This is an archived article that was published on sltrib.com in 2013, and information in the article may be outdated. It is provided only for personal research purposes and may not be reprinted.
With more than 130 whiskey selections on its menu, the name Whiskey Street Cocktails & Dining fits this new bar in Salt Lake City.
The bar's owners also liked the legend behind the name, which is that LDS Church leader Brigham Young, around 1857, dubbed the stretch between what is now 200 South and 400 South along Main Street as Whiskey Street, for all of the bars operating in the area at the time.
Most recently the bar Whiskey Street was the fleeting CO2 restaurant. Long ago it was a French-Italian restaurant. With a little legal sleight of hand, the liquor license from the shuttered Green Street was transferred here, and on Nov. 22, Whiskey Street opened for business.
"I don't think there's anything quite like this in Utah. … What I tell people is that this space reminds me of a bar you would have walked into around the turn of the century," said bartender Cory Dudis. "It has that feel to it and I really appreciate that."
A visit to this unique bar, at 323 S. Main, is a bit like stepping back in time.
The male barkeeps wear white button-down shirts and tucked ties. The female staffers are dressed in black.
Wood is wherever you walk, sit or set a drink around here. The tradeoff is that it can be a tad loud. In warmer weather you can sit outside in a recessed area of street-side seating.
On the inside, a 50-foot wood beam from a bridge is now a row of narrow tables down the middle. Six woods were used to make the booths along the wall. Wood for the long bar comes from a single Dutch cherry tree. And behind the bar, coves of knotty alder hold a very impressive display of booze.
Locally owned Urban Vintage designer Josh Wheatley's touch can be seen throughout.
"The whole goal … was that it would feel like a place that's been there all along, not manufactured or contrived, but something that feels comfortable, like an Old World bar," Wheatley said. "It came out beautifully."
The menu is done in a burned-edge look. Booth lamps are old-timey. Antique-looking ceiling fans hang from a high ceiling. Bare light bulbs with visible filaments cast a warm glow here and there. Hand towels and audio of old radio shows accent a visit to the restroom. Mercifully there are only two flat-screen televisions, which no one on a recent Friday night seemed to be watching.
Whiskey Street General Manager Eric Kammerer said the response in this first month has resulted in crowds or packed houses almost every night.
"It's been phenomenal," said Kammerer. "A lot of people I have talked to have said, 'Oh, this reminds us of someplace in San Francisco or New York.' "
But this bar is more than just about looks as it seeks to find its culinary chops. The offerings are chef-driven by Matt Crandall and designed to be a step above the usual gastropub. His Hazelnut Dusted Calamari ($8) is right on and his Jack Daniels Black Bean Buffalo Chili ($5), paired nicely with a Shiner Bock, is a treat worth many return visits.
The Gorgonzola Stuffed Figs are a great start, made with fresh black mission figs, Gorgonzola and prosciutto and drizzled with pomegranate molasses for $7. And for only $2, the Bourbon Bacon Caramel Popcorn is a savory side made even better with a freshly pulled Bohemian Cherny Bock.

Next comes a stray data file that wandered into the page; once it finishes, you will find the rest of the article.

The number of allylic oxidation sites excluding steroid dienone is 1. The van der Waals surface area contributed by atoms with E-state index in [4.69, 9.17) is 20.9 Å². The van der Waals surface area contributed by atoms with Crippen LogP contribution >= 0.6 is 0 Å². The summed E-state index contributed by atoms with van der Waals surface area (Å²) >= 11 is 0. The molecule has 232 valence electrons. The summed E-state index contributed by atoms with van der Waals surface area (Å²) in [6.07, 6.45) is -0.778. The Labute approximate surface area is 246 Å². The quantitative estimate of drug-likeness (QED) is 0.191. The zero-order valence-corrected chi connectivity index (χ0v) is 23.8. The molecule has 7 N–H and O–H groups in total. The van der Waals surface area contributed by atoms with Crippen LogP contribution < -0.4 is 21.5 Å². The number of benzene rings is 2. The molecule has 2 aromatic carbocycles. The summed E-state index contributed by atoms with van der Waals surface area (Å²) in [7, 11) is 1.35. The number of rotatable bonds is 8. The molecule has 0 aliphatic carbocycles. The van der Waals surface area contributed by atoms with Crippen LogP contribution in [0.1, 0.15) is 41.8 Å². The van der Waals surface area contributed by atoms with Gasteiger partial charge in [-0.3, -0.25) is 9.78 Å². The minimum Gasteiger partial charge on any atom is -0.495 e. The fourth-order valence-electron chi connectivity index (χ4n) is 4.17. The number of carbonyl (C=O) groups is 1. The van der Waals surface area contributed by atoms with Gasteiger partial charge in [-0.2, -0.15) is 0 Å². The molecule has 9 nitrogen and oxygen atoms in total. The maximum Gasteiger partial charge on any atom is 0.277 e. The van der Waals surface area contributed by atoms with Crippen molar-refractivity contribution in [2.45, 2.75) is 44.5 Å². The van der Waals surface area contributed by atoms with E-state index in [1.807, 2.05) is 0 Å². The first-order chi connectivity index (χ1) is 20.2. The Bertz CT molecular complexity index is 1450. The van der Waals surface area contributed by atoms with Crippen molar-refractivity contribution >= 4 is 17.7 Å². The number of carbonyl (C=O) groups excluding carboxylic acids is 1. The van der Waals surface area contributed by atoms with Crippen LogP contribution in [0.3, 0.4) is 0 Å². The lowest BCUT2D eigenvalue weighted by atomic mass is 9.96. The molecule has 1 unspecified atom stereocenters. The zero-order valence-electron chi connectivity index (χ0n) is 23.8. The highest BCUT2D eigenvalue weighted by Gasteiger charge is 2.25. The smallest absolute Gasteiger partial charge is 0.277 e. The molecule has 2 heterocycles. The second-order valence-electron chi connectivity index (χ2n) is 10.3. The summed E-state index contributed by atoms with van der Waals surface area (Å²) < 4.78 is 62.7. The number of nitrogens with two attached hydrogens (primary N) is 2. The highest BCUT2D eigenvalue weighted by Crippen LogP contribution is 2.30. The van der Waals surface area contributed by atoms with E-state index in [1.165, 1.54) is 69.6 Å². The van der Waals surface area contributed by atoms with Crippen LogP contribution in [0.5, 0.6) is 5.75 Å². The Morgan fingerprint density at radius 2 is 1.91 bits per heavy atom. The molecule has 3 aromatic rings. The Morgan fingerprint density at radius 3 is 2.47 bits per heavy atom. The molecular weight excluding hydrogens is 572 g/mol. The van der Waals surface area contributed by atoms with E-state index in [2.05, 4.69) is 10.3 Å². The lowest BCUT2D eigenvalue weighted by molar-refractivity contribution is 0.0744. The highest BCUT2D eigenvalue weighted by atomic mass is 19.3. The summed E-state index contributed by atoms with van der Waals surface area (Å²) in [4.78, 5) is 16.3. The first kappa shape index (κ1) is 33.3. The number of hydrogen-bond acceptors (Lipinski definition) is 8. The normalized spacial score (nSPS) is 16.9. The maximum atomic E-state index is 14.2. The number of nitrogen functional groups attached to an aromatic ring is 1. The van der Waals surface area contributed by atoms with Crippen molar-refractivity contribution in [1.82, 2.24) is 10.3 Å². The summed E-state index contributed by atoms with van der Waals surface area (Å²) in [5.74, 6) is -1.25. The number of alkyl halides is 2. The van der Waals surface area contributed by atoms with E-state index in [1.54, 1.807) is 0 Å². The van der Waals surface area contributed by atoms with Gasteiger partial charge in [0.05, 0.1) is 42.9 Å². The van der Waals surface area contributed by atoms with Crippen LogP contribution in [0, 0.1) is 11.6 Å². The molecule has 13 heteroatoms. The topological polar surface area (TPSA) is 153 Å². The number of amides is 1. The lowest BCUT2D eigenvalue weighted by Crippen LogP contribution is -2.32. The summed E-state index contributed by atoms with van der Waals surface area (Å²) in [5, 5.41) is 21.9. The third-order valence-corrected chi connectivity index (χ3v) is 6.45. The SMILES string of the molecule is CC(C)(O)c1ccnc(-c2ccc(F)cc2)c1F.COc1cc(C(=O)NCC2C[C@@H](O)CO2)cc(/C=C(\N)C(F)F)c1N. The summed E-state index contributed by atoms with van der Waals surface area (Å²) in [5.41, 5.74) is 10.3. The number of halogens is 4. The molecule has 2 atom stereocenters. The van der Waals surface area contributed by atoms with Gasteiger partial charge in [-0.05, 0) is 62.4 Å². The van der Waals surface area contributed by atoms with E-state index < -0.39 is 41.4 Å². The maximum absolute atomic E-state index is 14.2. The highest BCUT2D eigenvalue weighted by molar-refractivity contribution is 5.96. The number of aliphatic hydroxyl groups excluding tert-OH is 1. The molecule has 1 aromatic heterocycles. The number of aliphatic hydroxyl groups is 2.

Staying dark with the drink, a draught Uinta Baba Black Lager goes well with the $10 Whiskey Burger, which comes with Parmesan truffle fries, salad or soup (try the Roasted Corn Crab Chowder well worth it). The burger is 8 ounces of hand-pressed rare bison meat, topped with smoked Gouda, caramelized onions, grilled tomato, ancho chile aioli, a pile of arugula and a Whiskey Street BBQ sauce.
Somewhere in the middle of all that, a whiskey should be in order.
You can go cheap with a Jim Beam or Jack Daniels, or you can splurge on a $68 shot of 25-year-old Scottish Macallan Scotch whisky. Bar co-owner Jason LeCates also pointed out that the menu features a particular highly sought-after Kentucky bourbon named Pappy Van Winkle, which comes in the 10-, 12-, 15- and 20-year variety. Park City's own High West whiskeys are also on the menu.
About half of the whiskeys are priced under $10, which keeps the tab somewhat affordable here.
"We wanted to create an environment where you get a great experience food- and cocktailwise and when you get your bill, you don't fall off your stool," said LeCates, who also shares ownership with the same partners in nearby Bourbon House. "We want to be a place where you can come once a week and not once every two months."
Whiskey Street also has a long list of bottled wines, and the trend of tap wine has caught on here. Four chardonnay varieties are chilled to 39 degrees, next to four reds steadied at 69 degrees. Beer drinkers can rejoice to the tune of 190 bottled varieties and 27 on tap.
This place is new, and it is getting mixed reviews online. The harshest comments are aimed at the service a little premature in a place where the 30-plus employees are still trying to learn each other's names, let alone the names of hundreds of beers, whiskeys and wines. Once Whiskey Street hits its stride and the lines associated with its newness subside, it could easily become a staple for locals and a destination for visitors.
Whiskey Street Cocktails & Dining
A throwback bar with old-timey accents and more than 130 whiskey varieties to go along with 190 bottled beers, 27 draught beers and a long list of wine, including tap wines.
Where • 323 S. Main St., Salt Lake City
When • 11 a.m. to 1 a.m., seven days a week
Contact • 801-433-1371 or http://www.whiskeystreet.com (it may still be under construction)